Page 238 - Jewish Book Annual Volume 25

Basic HTML Version

J
e w i s h
B
o o k
A
n n u a l
218
accumulated joy of generations. Pinchas Mendel, the Rabbi of
Lentshitz in Singer’s
O f A World Tha t Is N o More,
represents
Jewish trust and noble, carefree rebellion against the yoke of
“Parnasse”; Chaim Grade’s Halakhah-Jews symbolize Jewish
life under the burdensome yet joyous discipline of the Law.
Papias in Opatoshu’s
T h e Last R e v o l t
and Oizer Heshel in
Bashevis Singer’s
Family Moskat
personify Jewish intelligence
sharpened by generations of skeptical contemplation of individual
destiny, Jewish destiny, human destiny.
As for the second aspect of artistic achievement, style, Yiddish
prose has also made miraculous progress. No other literature can
boast of comparable linguistic attainments, such refinement and
enrichment of words, sentence structure, imagery, in the short
span of a few decades. What a wealth of stylistic nuances, what a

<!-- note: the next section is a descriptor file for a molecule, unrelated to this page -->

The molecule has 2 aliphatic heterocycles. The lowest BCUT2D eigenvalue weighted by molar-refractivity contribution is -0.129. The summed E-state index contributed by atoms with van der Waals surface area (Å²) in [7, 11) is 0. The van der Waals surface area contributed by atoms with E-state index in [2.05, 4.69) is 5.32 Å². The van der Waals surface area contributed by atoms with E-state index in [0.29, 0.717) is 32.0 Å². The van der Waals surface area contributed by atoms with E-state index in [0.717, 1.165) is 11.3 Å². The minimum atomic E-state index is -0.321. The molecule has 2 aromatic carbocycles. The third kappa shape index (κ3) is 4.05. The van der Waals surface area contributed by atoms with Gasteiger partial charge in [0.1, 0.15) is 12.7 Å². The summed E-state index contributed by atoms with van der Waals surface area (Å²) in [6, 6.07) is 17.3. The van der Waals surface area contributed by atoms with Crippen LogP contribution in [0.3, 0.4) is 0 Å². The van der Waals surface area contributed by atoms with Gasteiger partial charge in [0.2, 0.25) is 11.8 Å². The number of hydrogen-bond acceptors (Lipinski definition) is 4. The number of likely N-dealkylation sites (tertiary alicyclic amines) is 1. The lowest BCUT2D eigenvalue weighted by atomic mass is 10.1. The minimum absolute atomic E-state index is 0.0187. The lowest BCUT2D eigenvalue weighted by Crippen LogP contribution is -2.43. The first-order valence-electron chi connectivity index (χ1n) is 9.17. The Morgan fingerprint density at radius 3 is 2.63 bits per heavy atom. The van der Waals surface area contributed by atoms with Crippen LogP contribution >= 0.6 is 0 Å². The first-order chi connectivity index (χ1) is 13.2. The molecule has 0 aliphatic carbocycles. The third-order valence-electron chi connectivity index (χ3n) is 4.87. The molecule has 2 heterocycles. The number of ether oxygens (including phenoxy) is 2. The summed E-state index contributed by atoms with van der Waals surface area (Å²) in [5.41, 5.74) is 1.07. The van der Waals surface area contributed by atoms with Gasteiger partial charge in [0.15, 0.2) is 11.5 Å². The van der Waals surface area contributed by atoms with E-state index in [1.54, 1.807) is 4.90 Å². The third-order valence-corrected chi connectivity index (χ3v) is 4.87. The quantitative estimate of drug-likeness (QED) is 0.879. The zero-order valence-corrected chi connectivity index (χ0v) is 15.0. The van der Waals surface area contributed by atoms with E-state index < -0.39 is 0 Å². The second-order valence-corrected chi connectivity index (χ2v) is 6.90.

rainbow of stylistic colors on the comparatively small hemisphere
of Yiddish: from Sholem Asch’s chanting prose, dramatic sum-
maries and festive, oratorical rhythm reminiscent of the Bible to
Lamed Shapiro’s prickly, subtle polemics and ironic resonances
in
N ew Yorkish;
from Opatoshu’s dynamic and solid heaping of
verbs to B. Glassman’s and S. Miller’s piercing, penetrating lan-
guage, probing into the soul’s depth; from 1.1. Singer’s inten-
tionally sober anonymity to Moshe Nadir’s innovations in word
strategy and Jacob Glatstein’s idiomatic, subtle, intellectual ex-
hortations; from A. Raboy’s pastoral Doina-song to I. Bashevis
Singer’s slender but intoxicating chamber-music!
In our generation, the genius of Yiddish has produced an en-
tire prose symphony of word, sound and image, and displayed it
to the gaze of all our people scattered throughout the world.